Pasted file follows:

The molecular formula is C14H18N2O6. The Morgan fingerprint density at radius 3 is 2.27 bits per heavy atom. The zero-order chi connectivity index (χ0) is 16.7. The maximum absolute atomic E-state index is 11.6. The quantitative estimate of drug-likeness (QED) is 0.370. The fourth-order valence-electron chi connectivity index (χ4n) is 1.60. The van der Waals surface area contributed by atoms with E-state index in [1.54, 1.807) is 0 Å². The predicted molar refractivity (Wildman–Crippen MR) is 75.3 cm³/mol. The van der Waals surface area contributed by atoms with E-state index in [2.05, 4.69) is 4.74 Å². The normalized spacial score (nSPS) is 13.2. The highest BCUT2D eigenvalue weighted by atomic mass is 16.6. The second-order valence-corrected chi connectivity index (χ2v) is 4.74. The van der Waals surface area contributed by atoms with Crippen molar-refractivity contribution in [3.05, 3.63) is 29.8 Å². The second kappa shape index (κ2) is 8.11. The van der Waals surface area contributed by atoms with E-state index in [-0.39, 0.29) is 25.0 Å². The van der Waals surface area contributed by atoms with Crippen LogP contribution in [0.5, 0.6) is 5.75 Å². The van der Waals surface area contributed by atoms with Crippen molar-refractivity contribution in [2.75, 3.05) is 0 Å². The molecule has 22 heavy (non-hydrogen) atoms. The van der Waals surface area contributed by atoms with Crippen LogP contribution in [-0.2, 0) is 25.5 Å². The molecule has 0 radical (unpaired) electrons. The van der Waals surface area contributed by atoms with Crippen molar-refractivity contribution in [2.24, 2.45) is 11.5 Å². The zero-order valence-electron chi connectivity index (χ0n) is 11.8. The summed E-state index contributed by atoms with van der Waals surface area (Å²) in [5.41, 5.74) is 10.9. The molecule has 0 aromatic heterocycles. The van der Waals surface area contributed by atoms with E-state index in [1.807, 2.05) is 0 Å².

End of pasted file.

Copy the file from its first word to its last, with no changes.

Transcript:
The molecular formula is C14H18N2O6. The Morgan fingerprint density at radius 3 is 2.27 bits per heavy atom. The zero-order chi connectivity index (χ0) is 16.7. The maximum absolute atomic E-state index is 11.6. The quantitative estimate of drug-likeness (QED) is 0.370. The fourth-order valence-electron chi connectivity index (χ4n) is 1.60. The van der Waals surface area contributed by atoms with E-state index in [1.54, 1.807) is 0 Å². The predicted molar refractivity (Wildman–Crippen MR) is 75.3 cm³/mol. The van der Waals surface area contributed by atoms with E-state index in [2.05, 4.69) is 4.74 Å². The normalized spacial score (nSPS) is 13.2. The highest BCUT2D eigenvalue weighted by atomic mass is 16.6. The second-order valence-corrected chi connectivity index (χ2v) is 4.74. The van der Waals surface area contributed by atoms with Crippen molar-refractivity contribution in [3.05, 3.63) is 29.8 Å². The second kappa shape index (κ2) is 8.11. The van der Waals surface area contributed by atoms with E-state index in [-0.39, 0.29) is 25.0 Å². The van der Waals surface area contributed by atoms with Crippen LogP contribution in [0.5, 0.6) is 5.75 Å². The van der Waals surface area contributed by atoms with Crippen molar-refractivity contribution in [2.75, 3.05) is 0 Å². The molecule has 22 heavy (non-hydrogen) atoms. The van der Waals surface area contributed by atoms with Crippen LogP contribution in [-0.2, 0) is 25.5 Å². The molecule has 0 radical (unpaired) electrons. The van der Waals surface area contributed by atoms with Crippen molar-refractivity contribution in [2.24, 2.45) is 11.5 Å². The zero-order valence-electron chi connectivity index (χ0n) is 11.8. The summed E-state index contributed by atoms with van der Waals surface area (Å²) in [5.41, 5.74) is 10.9. The molecule has 0 aromatic heterocycles. The van der Waals surface area contributed by atoms with E-state index in [1.807, 2.05) is 0 Å².